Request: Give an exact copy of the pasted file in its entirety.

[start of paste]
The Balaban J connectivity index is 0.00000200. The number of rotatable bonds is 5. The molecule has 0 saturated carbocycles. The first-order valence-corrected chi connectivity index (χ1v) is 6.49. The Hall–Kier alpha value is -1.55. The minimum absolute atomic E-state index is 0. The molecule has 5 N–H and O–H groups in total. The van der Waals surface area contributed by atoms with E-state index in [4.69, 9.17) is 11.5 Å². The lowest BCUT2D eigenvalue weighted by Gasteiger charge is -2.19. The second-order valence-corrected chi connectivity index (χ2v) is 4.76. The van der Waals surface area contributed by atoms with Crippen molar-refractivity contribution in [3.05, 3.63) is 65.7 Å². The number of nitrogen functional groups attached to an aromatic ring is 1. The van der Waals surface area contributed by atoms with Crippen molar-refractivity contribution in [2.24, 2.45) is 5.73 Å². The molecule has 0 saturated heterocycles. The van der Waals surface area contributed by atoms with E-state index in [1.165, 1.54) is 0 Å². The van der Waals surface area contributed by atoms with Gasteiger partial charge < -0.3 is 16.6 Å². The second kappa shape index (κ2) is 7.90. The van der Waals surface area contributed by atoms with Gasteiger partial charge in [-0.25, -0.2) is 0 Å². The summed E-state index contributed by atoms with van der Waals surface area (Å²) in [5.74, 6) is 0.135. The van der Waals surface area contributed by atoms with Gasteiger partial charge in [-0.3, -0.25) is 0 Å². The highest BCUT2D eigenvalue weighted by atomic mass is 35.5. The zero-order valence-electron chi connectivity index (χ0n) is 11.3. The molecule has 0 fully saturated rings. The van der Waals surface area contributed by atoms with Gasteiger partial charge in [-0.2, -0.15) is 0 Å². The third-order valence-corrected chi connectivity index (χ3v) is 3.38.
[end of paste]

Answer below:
The Balaban J connectivity index is 0.00000200. The number of rotatable bonds is 5. The molecule has 0 saturated carbocycles. The first-order valence-corrected chi connectivity index (χ1v) is 6.49. The Hall–Kier alpha value is -1.55. The minimum absolute atomic E-state index is 0. The molecule has 5 N–H and O–H groups in total. The van der Waals surface area contributed by atoms with E-state index in [4.69, 9.17) is 11.5 Å². The lowest BCUT2D eigenvalue weighted by Gasteiger charge is -2.19. The second-order valence-corrected chi connectivity index (χ2v) is 4.76. The van der Waals surface area contributed by atoms with Crippen molar-refractivity contribution in [3.05, 3.63) is 65.7 Å². The number of nitrogen functional groups attached to an aromatic ring is 1. The van der Waals surface area contributed by atoms with Crippen molar-refractivity contribution in [2.24, 2.45) is 5.73 Å². The molecule has 0 saturated heterocycles. The van der Waals surface area contributed by atoms with E-state index in [1.165, 1.54) is 0 Å². The van der Waals surface area contributed by atoms with Gasteiger partial charge < -0.3 is 16.6 Å². The second kappa shape index (κ2) is 7.90. The van der Waals surface area contributed by atoms with Gasteiger partial charge in [-0.25, -0.2) is 0 Å². The summed E-state index contributed by atoms with van der Waals surface area (Å²) in [5.74, 6) is 0.135. The van der Waals surface area contributed by atoms with Gasteiger partial charge in [-0.3, -0.25) is 0 Å². The highest BCUT2D eigenvalue weighted by atomic mass is 35.5. The zero-order valence-electron chi connectivity index (χ0n) is 11.3. The molecule has 0 fully saturated rings. The van der Waals surface area contributed by atoms with Gasteiger partial charge in [-0.2, -0.15) is 0 Å². The third-order valence-corrected chi connectivity index (χ3v) is 3.38.